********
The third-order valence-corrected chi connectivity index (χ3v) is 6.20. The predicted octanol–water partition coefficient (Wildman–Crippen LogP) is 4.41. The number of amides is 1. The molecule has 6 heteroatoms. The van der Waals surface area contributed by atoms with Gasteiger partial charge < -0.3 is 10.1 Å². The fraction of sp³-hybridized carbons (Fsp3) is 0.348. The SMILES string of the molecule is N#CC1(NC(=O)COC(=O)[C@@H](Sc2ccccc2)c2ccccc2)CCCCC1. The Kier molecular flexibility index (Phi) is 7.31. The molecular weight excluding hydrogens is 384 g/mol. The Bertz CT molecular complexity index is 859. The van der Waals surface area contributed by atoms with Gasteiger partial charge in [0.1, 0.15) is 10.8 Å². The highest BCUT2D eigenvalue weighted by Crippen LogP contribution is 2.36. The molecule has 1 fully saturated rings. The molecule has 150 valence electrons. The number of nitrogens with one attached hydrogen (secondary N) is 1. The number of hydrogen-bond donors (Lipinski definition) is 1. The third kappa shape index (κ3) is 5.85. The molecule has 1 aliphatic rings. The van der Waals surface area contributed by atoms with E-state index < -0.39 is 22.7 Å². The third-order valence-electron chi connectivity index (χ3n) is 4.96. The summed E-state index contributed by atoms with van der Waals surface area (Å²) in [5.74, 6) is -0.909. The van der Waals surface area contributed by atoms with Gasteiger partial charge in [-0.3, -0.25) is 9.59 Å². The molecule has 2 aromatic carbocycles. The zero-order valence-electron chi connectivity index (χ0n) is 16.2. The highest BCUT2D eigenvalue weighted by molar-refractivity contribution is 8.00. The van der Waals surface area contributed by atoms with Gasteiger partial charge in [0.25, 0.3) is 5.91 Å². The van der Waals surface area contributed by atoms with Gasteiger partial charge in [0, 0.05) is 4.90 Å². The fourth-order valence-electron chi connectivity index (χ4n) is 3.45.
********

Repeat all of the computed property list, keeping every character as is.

The third-order valence-corrected chi connectivity index (χ3v) is 6.20. The predicted octanol–water partition coefficient (Wildman–Crippen LogP) is 4.41. The number of amides is 1. The molecule has 6 heteroatoms. The van der Waals surface area contributed by atoms with Gasteiger partial charge < -0.3 is 10.1 Å². The fraction of sp³-hybridized carbons (Fsp3) is 0.348. The SMILES string of the molecule is N#CC1(NC(=O)COC(=O)[C@@H](Sc2ccccc2)c2ccccc2)CCCCC1. The Kier molecular flexibility index (Phi) is 7.31. The molecular weight excluding hydrogens is 384 g/mol. The Bertz CT molecular complexity index is 859. The van der Waals surface area contributed by atoms with Gasteiger partial charge in [0.1, 0.15) is 10.8 Å². The highest BCUT2D eigenvalue weighted by Crippen LogP contribution is 2.36. The molecule has 1 fully saturated rings. The molecule has 150 valence electrons. The number of nitrogens with one attached hydrogen (secondary N) is 1. The number of hydrogen-bond donors (Lipinski definition) is 1. The third kappa shape index (κ3) is 5.85. The molecule has 1 aliphatic rings. The van der Waals surface area contributed by atoms with E-state index < -0.39 is 22.7 Å². The third-order valence-electron chi connectivity index (χ3n) is 4.96. The summed E-state index contributed by atoms with van der Waals surface area (Å²) in [5.74, 6) is -0.909. The van der Waals surface area contributed by atoms with Gasteiger partial charge in [-0.3, -0.25) is 9.59 Å². The molecule has 2 aromatic carbocycles. The zero-order valence-electron chi connectivity index (χ0n) is 16.2. The highest BCUT2D eigenvalue weighted by molar-refractivity contribution is 8.00. The van der Waals surface area contributed by atoms with Gasteiger partial charge in [0.25, 0.3) is 5.91 Å². The van der Waals surface area contributed by atoms with Gasteiger partial charge in [0, 0.05) is 4.90 Å². The fourth-order valence-electron chi connectivity index (χ4n) is 3.45.